As discussed earlier, for the Xandar task, released data are available for actions, time and level of performance. The data for the current study included four indicators each of CPS actions taken (parts 1–4), time taken (parts 1–4), and success scores (parts 1–4). These become the three latent traits, or factors, in this study. To measure CPS actions, we used number of collaboration actions as measured by the data provided in the log transformation of C1A, C2A, C3A, and C4A. “C” indicates this was a collaborative assessment, the numeral indicates the Xandar part, and “A” indicates number of actions taken. To measure timing, we used timing as measured by data provided in the log transformation of C1T, C2T, C3T, and C4T. “C” indicates this was a collaborative assessment, the numeral indicates the Xandar part, and T indicates time taken. To measure student success, we used the sum of the binary item response success scores for each of the four parts, C1P, C2P, C3P, and CP4 (based on 5, 3, 2, and 2 items within the Xandar parts).

Exploratory data analysis following log transformation as described above for some variables revealed only minor deviations from normality. Skewness between −2 to 2 was used for all observed variables (Cohen et al., 2002). Note, however, that this is not a strongly conservative range, as discussed in the limitations. So we also report for this study skewness with all observed variables approximately in the range −1 to 1 except for C1A (1.52) and C2A (1.48). Due to no major levels of deviation, the analysis proceeded without further transformation to the observed variables. Other descriptives for all observed variables are provided in Table 2.


Table 2. Descriptives for observed variables.

We fit the model using lavaan (Rosseel, 2012) in R version 3.5.1 (R Core Team, 2018). We used the weighted least squares “WLSMV” option which employs the diagonally weighted least squares (DWLS) estimator with robust standard errors and a mean and variance adjusted test statistic. We have estimated a confirmatory factor analysis (CFA) model with three factors (each with standardized latent variables). The factors are Actions, Time, and Performance. Each one has the four corresponding measures from the four Xandar parts.

Because dependencies within parts can be expected between the three measures, some parameters were added to the model. They are direct within-part effects of actions on time (more actions implies more time), direct within-part effects of performance on time (better performance may take more time), and correlated residuals for actions and performance within each part (exploring the relationship between actions and performance level).

Direct effects and residual correlations are two different types of dependencies. Direct effects are effects of one variable on another (e.g., of Y1 on Y2). The two directions, Y1Y2 and Y2Y1, are not mathematically equivalent. Correlated residuals are equivalent with the effect of a residual of one variable on the other variable (e.g., of εY1 on Y2). the two directions are mathematically equivalent and equivalent with the covariance of the residuals. To be clear, neither of the dependencies prove a causality relation. A causal hypothesis can be at the basis of hypothesizing a direct effect, whereas correlated residuals can be used for explorative purposes, without specifying a direction. For the present study, we hypothesized that more actions take more time and that a higher level of performance requires more time. For number of actions and level of performance we explore the dependency with correlated residuals.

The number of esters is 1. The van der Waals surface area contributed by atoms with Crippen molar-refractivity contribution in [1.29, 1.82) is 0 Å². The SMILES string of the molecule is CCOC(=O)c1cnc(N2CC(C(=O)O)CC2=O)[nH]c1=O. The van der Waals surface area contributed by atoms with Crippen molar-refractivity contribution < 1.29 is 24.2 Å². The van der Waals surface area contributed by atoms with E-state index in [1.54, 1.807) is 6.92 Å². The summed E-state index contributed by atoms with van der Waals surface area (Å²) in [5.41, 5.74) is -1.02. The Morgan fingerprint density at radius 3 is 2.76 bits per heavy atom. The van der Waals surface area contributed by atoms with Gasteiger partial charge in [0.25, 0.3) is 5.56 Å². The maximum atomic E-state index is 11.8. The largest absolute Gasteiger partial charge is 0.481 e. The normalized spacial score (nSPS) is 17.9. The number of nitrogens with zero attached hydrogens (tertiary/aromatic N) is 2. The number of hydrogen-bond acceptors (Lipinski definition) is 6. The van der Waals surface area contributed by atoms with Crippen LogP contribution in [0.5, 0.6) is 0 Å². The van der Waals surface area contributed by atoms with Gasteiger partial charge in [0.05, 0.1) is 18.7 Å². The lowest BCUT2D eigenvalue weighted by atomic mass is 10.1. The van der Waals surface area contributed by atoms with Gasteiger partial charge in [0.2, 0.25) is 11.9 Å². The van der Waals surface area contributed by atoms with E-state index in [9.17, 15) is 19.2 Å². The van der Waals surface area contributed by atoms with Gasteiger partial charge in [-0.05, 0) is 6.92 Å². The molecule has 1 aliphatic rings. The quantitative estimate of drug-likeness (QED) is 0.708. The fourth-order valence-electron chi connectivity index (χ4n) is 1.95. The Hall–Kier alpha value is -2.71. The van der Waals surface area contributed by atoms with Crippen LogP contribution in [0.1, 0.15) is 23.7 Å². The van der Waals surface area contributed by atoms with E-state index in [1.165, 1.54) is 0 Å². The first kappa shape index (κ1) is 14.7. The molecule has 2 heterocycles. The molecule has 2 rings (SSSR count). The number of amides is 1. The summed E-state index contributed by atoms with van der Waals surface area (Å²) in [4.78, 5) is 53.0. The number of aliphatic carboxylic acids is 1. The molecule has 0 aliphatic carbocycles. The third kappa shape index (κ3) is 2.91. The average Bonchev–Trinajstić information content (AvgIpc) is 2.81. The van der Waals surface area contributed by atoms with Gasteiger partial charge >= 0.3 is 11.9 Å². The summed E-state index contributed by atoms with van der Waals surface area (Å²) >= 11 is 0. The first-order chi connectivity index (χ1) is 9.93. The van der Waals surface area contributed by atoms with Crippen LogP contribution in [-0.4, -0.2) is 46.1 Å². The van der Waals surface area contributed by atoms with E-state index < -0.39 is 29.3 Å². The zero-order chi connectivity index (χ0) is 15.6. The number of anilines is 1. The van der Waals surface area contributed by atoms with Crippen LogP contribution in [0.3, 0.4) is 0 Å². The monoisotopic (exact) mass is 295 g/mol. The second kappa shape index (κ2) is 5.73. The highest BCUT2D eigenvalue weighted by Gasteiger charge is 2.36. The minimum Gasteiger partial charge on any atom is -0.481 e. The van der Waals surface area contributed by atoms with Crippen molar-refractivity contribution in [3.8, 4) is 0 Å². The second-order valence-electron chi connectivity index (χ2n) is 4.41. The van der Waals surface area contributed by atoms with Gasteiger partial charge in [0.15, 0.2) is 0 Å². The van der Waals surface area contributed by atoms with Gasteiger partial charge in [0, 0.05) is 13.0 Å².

See the row heads of Tables 3, 4 and Figure 1 for a definition of the model estimated. It includes the latent variable structure as well as the dependencies. The model can also be derived from the R code for the analysis, which is available in the Supplementary Material.


Table 3. CFA factor loadings Xandar measures.


Table 4. Extra dependencies in CFA model for Xandar measures.


Figure 1. Latent variable and dependency model for Xandar data. The latent variables are Time, Actions, and Performance. The observed variables per factor are indicated with capital letters referring to the latent variable (T, A, P) and with a number referring to the Xandar part (1, 2, 3, and 4). The direct effects between observed variables from the same Xandar part are indicated with single headed dashed arrows (between the A and T and between the P and T). The correlated residuals are indicated with dotted lines without arrow. Significance (p<–01) is denoted with a thicker dashed arrow (direct effects) or line (correlated residuals). All dependencies are positive except when indicated with “neg” (between Al and PI). Correlations between latent variables, factor loadings, residual variances, and dependency values are omitted to avoid clutter in the figure. The correlations between the latent variables can be found in the text, the factor loadings are presented in Table 3, and the dependency values in Table 4.


In this section we describe the results of the modeling. With the dependencies as described in the Methods section added to the model, the model fit was good (close), with a TLI of 0.95 and RMSEA of 0.038 (90% CI 0.029 to 0.048). Without the dependencies (without the eight direct effects and four residual correlations), the model fit is clearly worse, with a TLI of 0.574 and RMSEA of 0.112 (90% CI 0.104 to 0.119). These results address RQ1 and RQ2.